From North to South

Remember your first day at UTM? Remember feeling like you'd never find your classes when you realized they took place in more than one building? Here's your guide to finding your way around UTM.


from north to south

UTM is a fun place. Don’t believe it? Try grazing with the deer, grooving to the soft hum of a jackhammer, or sprinting from your parking spot in the tennis court of lot 4 to your class on the second floor of the North Building. Try and tell me those aren’t fun activities. Yep, UTM sure is an interesting place once you get used to it.


UTM has six main buildings, not including the residence buildings or the Erindale Theatre (which are both very important, but not for our purposes today). There’s the South Building, which you might also like to call Home Base, the Big Cheese, or the building with all the offices (such as the T-Card office, Registrar’s office, the Meal Plan office, and the Career Centre). The South Building also houses a Tim Horton’s (no need to look for it; the lineup will give you a clue), the RAWC gym, lecture halls, and an eating area called the Meeting Place, where a popularity contest always seems to be taking place. Lastly, this is also the place where all you lucky OSAP students get to fight over the limited amount of cushioned chairs and wait at least 2.2 hours before having your number called.

north to south - panorama

Next is the CCT building, the one with UTM’s largest lecture hall, room 1080. Look for the wall with green lights, you can’t miss it. The CCT Building is the home building of the CCIT program, though a lot of psychology classes also take place here. If you have a class on the second or third floor, I suggest packing a tent and bottle of water—you’ll need to rest and rehydrate after climbing all those stairs. Waiting for the elevator is no solution: it often takes even longer.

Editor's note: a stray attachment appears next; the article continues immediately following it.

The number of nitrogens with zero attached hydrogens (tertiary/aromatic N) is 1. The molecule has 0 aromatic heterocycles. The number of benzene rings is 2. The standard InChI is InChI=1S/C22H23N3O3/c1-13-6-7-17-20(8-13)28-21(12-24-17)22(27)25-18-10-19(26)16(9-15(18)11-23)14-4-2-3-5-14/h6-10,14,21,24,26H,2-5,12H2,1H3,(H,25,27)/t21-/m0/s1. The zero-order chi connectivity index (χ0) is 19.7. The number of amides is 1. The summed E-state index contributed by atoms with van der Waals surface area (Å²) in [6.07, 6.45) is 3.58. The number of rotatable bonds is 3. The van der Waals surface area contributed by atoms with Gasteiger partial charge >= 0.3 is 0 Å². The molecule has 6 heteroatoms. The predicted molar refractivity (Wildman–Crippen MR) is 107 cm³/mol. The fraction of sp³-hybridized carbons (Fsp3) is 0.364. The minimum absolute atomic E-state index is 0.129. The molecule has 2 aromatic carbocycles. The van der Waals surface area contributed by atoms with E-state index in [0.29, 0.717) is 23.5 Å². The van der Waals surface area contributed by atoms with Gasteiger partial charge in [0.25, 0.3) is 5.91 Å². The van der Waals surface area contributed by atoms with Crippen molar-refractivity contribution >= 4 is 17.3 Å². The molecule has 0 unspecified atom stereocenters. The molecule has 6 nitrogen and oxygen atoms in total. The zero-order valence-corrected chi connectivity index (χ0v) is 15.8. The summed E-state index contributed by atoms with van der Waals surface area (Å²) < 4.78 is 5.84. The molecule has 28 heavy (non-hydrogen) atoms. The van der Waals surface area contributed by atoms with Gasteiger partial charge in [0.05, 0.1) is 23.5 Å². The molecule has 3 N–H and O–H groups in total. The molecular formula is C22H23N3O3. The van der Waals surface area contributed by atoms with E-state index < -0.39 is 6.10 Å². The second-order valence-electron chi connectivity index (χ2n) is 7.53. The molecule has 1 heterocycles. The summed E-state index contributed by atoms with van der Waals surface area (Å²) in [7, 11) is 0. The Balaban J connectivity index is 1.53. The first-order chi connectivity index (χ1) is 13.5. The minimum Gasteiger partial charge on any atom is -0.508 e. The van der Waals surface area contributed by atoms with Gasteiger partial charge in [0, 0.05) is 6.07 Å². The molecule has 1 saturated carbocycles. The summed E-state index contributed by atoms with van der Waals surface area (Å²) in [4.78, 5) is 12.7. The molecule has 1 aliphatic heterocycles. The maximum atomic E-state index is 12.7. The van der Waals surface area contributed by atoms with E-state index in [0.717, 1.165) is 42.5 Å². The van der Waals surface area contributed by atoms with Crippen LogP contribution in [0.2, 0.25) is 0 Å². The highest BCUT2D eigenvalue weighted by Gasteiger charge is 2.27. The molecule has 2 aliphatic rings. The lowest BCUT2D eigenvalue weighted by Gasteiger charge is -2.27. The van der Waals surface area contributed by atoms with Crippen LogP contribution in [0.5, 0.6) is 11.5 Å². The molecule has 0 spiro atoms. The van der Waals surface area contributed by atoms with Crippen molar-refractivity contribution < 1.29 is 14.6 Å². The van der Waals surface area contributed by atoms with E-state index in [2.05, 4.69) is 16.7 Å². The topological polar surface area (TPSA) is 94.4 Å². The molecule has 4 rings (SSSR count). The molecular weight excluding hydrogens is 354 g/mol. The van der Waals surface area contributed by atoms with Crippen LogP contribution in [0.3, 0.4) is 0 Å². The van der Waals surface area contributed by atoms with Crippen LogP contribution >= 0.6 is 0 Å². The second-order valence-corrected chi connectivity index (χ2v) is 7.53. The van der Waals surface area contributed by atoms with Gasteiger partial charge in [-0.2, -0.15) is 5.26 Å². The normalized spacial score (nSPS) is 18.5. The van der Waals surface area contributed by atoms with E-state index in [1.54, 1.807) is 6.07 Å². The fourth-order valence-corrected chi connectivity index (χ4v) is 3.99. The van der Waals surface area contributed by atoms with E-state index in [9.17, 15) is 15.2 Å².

CCT connects to the Hazel McCallion Academic Learning Centre, better known as the Library. Lots of books, not enough computers and far too much loud-talking. Beside it lies a Starbucks, where the lineup can get almost as bad as the one for OSAP. Speaking of which: bringing your own coffee from home might just save you enough money to pay for your tuition, but hey, to each their own.


OK, this is not really a building, but it has become something of an institution at UTM. Unlike the aforementioned places, you’ll never see any profs here. Mike has been selling hotdogs at UTM for many years; he began with a little cart and now has a big trailer, electricity, a radio, and his own employees. Talk about business savvy. Mike probably doesn’t even know what a recession looks like.

Close to Mike stands the Kaneff Building, which seems to contain more lockers than classrooms. Management classes are taught here (hence the earnest air of most students and the high ratio of suits). A quiet alternative to the South Building, Kaneff is unique in that it barely has any seating or rest areas.

The Student Centre is located close to the Kaneff Building. It is the place to hang out between classes, buy tickets, meet friends, make new ones, or enjoy chicken at the Blind Duck Pub.

north to south - blind duck

The Student Centre also houses most of the clubs on campus. This is the place where you’ll find S.E.C., UTMSU, [email protected], and yes, The Medium—the people who bring you the news on campus (you’re welcome!). You can also rent a locker, find used books, get your UPass, do your on-campus advertising, buy transit tickets, and pick up an ISIC Card (International Student Card). Not to mention you can buy tickets at the Info Booth for Cineplex Odeon or AMC at $8 each, as opposed to the usual $12 per movie.

If the Kaneff Building is quiet, the North Building is in a coma. Language majors and deer know it well; everybody else has probably heard of it but never been there. If you must go, pull out a tank top and bring a gallon of water—the classrooms feel like saunas. Many students have been known to fall asleep during the pivotal moment of Shakespeare’s Othello.